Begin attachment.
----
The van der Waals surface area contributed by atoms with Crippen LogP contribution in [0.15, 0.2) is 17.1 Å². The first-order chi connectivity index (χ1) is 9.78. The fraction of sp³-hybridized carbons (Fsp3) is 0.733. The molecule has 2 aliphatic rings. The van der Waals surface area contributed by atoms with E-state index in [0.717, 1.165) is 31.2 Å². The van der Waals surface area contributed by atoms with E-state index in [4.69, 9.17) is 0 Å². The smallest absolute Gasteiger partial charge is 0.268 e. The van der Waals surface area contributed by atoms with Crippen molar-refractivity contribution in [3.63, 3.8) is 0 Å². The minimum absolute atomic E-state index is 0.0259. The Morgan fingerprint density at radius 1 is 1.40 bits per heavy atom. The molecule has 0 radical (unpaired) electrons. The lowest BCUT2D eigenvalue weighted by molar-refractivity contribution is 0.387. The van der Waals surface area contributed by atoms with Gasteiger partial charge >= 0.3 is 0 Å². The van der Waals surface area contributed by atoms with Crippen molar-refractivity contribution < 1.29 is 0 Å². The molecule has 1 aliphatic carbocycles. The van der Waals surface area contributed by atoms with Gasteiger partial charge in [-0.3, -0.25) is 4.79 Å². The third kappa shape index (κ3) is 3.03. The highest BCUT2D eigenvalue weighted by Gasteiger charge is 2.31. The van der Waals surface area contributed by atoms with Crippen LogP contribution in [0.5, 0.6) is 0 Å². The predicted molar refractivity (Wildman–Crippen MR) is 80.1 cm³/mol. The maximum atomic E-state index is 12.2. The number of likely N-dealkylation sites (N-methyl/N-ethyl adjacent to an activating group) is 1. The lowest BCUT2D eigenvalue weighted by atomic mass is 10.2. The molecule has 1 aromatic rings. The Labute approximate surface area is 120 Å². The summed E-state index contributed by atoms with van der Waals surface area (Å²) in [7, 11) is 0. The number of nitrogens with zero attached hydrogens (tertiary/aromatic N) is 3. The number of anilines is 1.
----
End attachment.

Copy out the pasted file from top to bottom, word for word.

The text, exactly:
The van der Waals surface area contributed by atoms with Crippen LogP contribution in [0.15, 0.2) is 17.1 Å². The first-order chi connectivity index (χ1) is 9.78. The fraction of sp³-hybridized carbons (Fsp3) is 0.733. The molecule has 2 aliphatic rings. The van der Waals surface area contributed by atoms with E-state index in [0.717, 1.165) is 31.2 Å². The van der Waals surface area contributed by atoms with E-state index in [4.69, 9.17) is 0 Å². The smallest absolute Gasteiger partial charge is 0.268 e. The van der Waals surface area contributed by atoms with Crippen molar-refractivity contribution in [3.63, 3.8) is 0 Å². The minimum absolute atomic E-state index is 0.0259. The Morgan fingerprint density at radius 1 is 1.40 bits per heavy atom. The molecule has 0 radical (unpaired) electrons. The lowest BCUT2D eigenvalue weighted by molar-refractivity contribution is 0.387. The van der Waals surface area contributed by atoms with Gasteiger partial charge >= 0.3 is 0 Å². The van der Waals surface area contributed by atoms with Crippen molar-refractivity contribution < 1.29 is 0 Å². The molecule has 1 aliphatic carbocycles. The van der Waals surface area contributed by atoms with Gasteiger partial charge in [-0.3, -0.25) is 4.79 Å². The third kappa shape index (κ3) is 3.03. The highest BCUT2D eigenvalue weighted by Gasteiger charge is 2.31. The van der Waals surface area contributed by atoms with Crippen LogP contribution in [0.5, 0.6) is 0 Å². The predicted molar refractivity (Wildman–Crippen MR) is 80.1 cm³/mol. The maximum atomic E-state index is 12.2. The number of likely N-dealkylation sites (N-methyl/N-ethyl adjacent to an activating group) is 1. The lowest BCUT2D eigenvalue weighted by atomic mass is 10.2. The molecule has 1 aromatic rings. The Labute approximate surface area is 120 Å². The summed E-state index contributed by atoms with van der Waals surface area (Å²) in [7, 11) is 0. The number of nitrogens with zero attached hydrogens (tertiary/aromatic N) is 3. The number of anilines is 1.